The association opened Klee's mind to modern theories of color. His travels to Paris in 1912 also exposed him to the ferment of Cubism and the pioneering examples of "pure painting", an early term for abstract art. The use of bold color by Robert Delaunay and Maurice de Vlaminck also inspired him.[28] Rather than copy these artists, Klee began working out his own color experiments in pale watercolors and did some primitive landscapes, including In the Quarry (1913) and Houses near the Gravel Pit (1913), using blocks of color with limited overlap.[29] Klee acknowledged that "a long struggle lies in store for me in this field of color" in order to reach his "distant noble aim." Soon, he discovered "the style which connects drawing and the realm of color."[18]

Trip to Tunis, 1914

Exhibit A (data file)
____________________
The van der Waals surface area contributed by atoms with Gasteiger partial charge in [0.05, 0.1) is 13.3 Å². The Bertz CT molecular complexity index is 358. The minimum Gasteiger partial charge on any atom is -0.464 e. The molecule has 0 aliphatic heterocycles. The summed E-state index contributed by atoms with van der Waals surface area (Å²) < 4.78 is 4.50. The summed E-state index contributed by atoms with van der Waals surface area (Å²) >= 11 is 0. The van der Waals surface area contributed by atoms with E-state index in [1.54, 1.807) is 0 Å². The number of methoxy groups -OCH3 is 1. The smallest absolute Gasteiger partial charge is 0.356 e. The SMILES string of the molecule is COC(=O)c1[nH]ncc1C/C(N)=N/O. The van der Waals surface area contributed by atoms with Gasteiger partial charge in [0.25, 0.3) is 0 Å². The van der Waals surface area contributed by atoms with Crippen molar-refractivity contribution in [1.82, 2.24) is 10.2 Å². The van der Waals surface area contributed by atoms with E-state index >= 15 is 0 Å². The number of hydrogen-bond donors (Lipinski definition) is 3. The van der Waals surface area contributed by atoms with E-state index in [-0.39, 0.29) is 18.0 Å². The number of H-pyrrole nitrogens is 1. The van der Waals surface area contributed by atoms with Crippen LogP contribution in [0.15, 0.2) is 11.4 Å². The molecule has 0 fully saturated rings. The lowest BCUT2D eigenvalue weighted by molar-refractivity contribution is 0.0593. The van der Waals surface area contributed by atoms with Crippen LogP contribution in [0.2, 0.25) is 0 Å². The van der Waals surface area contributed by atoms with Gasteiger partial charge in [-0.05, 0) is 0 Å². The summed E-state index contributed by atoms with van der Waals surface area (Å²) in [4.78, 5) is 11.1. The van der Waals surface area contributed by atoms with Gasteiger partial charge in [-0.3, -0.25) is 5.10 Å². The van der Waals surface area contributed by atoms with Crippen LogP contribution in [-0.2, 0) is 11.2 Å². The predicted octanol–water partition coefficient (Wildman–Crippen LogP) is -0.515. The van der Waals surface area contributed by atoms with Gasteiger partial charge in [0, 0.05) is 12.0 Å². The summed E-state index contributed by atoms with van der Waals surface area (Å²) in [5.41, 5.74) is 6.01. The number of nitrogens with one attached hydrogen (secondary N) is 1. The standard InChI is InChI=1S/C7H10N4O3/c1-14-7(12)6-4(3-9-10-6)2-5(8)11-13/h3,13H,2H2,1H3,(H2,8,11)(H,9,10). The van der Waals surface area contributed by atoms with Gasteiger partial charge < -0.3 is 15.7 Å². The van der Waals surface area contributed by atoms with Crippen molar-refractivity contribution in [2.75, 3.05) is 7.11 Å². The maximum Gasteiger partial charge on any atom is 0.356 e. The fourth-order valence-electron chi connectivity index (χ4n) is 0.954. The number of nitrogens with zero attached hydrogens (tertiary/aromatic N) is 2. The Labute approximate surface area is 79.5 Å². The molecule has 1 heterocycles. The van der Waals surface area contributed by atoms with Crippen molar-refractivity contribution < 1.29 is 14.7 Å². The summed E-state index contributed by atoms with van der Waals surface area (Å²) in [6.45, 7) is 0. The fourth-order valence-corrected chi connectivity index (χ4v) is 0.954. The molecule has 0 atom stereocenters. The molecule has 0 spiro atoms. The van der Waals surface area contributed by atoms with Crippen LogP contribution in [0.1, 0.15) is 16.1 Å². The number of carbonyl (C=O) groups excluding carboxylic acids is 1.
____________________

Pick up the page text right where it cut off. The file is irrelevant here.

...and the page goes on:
Klee's artistic breakthrough came in 1914 when he briefly visited Tunisia with August Macke and Louis Moilliet and was impressed by the quality of the light there. He wrote, "Color has taken possession of me; no longer do I have to chase after it, I know that it has hold of me forever... Color and I are one. I am a painter."[30] With that realization, faithfulness to nature faded in importance. Instead, Klee began to delve into the "cool romanticism of abstraction".[30] In gaining a second artistic vocabulary, Klee added color to his abilities in draftsmanship, and in many works combined them successfully, as he did in one series he called "operatic paintings".[31][32] One of the most literal examples of this new synthesis is The Bavarian Don Giovanni (1919).[33]

After returning home, Klee painted his first pure abstract, In the Style of Kairouan (1914), composed of colored rectangles and a few circles.[34] The colored rectangle became his basic building block, what some scholars associate with a musical note, which Klee combined with other colored blocks to create a color harmony analogous to a musical composition. His selection of a particular color palette emulates a musical key. Sometimes he uses complementary pairs of colors, and other times "dissonant" colors, again reflecting his connection with musicality.[35]

Military career

Paul Klee as a soldier, 1916